The weapon – which sounds like something from a campy 1970’s science fiction flick – is said to use electromagnetic radiation, and was first announced by Russian defense minister Anatoly Serdyukov. According to Russian officials, the weapon was developed as means to strategically control and disperse unruly crowds in a non-lethal manner.

Russian officials have likened the experience to being thrown into a “hot frying pan,” citing the gun’s ability to greatly alter the body temperature of its intended targets. And according to Mr.Putin, because of the energy weapon’s perceived effectiveness it will allow for a new and efficient means of achieving political and strategic goals.

Of course mind-controlling, non-lethal crowd control weapons aren’t exactly new. Both the United States and Russia are said to have been developing them since the 1950’s. The United States has also been working on a similar type of weapon called the Active Denial System (ADS), which is capable of directing concentrated 95 gigahertz electromagnetic beams at its targets, and stopping them in their tracks by elevating body temperature to unbearable levels.

Making your targets cook from the inside like a microwave isn’t the only perceived benefit, though. Over time, research surrounding low-frequency electromagnetic waves has suggested that it could affect brain cells and potentially alter thought – turning targets into real-life zombies. Indeed, one could argue that TVs have been doing this for decades.

Could this increased focus on developing the ultimate “psychotronic” weapon prove analogous to the frightening nuclear arms race experienced during the Cold War? Not likely. But that hasn’t stopped Mr. Putin from making some parallels. According to the Herald Sun, Putin stated, “…the technology is comparable in effects to nuclear weapons but more acceptable in terms of political and military ideology.”  Despite Mr. Putin’s convictions, we’re not quite sure how utilizing electromagnetic radiation can be deemed as “acceptable.” Regardless, from a political, military, and law enforcing perspective, the application of this technology in its final form could prove invaluable — especially in contested political climates.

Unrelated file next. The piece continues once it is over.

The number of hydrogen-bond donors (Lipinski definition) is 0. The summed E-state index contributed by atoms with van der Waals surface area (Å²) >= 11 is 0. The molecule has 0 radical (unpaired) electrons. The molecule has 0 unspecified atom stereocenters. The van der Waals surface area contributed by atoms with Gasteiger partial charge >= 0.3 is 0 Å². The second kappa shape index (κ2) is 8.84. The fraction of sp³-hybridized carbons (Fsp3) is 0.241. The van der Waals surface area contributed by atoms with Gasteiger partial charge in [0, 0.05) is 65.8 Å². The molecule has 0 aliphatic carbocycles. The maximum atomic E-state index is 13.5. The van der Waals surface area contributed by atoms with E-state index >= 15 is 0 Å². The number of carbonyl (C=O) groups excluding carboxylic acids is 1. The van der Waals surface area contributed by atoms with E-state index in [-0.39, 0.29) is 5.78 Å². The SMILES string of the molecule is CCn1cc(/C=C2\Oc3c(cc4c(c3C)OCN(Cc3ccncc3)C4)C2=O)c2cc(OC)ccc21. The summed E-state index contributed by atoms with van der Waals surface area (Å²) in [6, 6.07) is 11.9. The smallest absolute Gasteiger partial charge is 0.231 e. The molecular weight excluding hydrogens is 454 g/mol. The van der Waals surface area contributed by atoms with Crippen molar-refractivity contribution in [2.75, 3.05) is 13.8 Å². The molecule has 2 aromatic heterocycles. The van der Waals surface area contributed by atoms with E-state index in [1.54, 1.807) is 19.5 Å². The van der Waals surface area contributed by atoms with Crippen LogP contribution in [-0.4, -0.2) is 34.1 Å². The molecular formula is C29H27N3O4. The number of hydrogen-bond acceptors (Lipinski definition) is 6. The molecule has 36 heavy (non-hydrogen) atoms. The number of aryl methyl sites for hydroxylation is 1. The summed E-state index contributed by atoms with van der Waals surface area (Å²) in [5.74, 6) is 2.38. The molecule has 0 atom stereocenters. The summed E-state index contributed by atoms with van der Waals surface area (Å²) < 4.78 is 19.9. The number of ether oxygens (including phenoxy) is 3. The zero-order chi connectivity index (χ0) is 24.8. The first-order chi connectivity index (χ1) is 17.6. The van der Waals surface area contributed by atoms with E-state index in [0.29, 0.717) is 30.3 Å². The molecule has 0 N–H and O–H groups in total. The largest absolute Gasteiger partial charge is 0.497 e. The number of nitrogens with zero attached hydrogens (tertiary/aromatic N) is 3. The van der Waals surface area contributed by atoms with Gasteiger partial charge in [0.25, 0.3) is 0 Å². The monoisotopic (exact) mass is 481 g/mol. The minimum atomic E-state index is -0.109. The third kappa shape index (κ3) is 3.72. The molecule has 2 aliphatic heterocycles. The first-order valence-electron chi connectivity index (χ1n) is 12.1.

While we know the United State’s ADS is real, other than what Russian officials have released to the press we don’t know if the Kremlin’s “zombie gun” actually exists (Russian officials claim they have already tested it), or if this all political posturing coming out of Moscow. But according to the Herald Sun, Defense minister Serdyukov said the weaponry based on new physics principles — direct-energy weapons, geophysical weapons, wave-energy weapons, genetic weapons and psychotronic weapons — were part of the state arms procurement program for 2011-2020. In other words: if it doesn’t fully exist now, it won’t be long before it does.

It might be time to start making those tin-foil hats again.


Read more: http://www.digitaltrends.com/cool-tech/russians-developing-mind-altering-electromagnetic-zombie-gun/#ixzz2XkUhKcdG
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Jedna odpowiedź to “Putin Reportedly Confirms that Russia is Actively Working on Psychotronic Weapons”

  1. Piotr said

    Uprzedzając pytania o podwójne zdjęcie.
    Byłby to Ras putin, a nie o tego kandydata na prawosławnego świętego nam chodzi.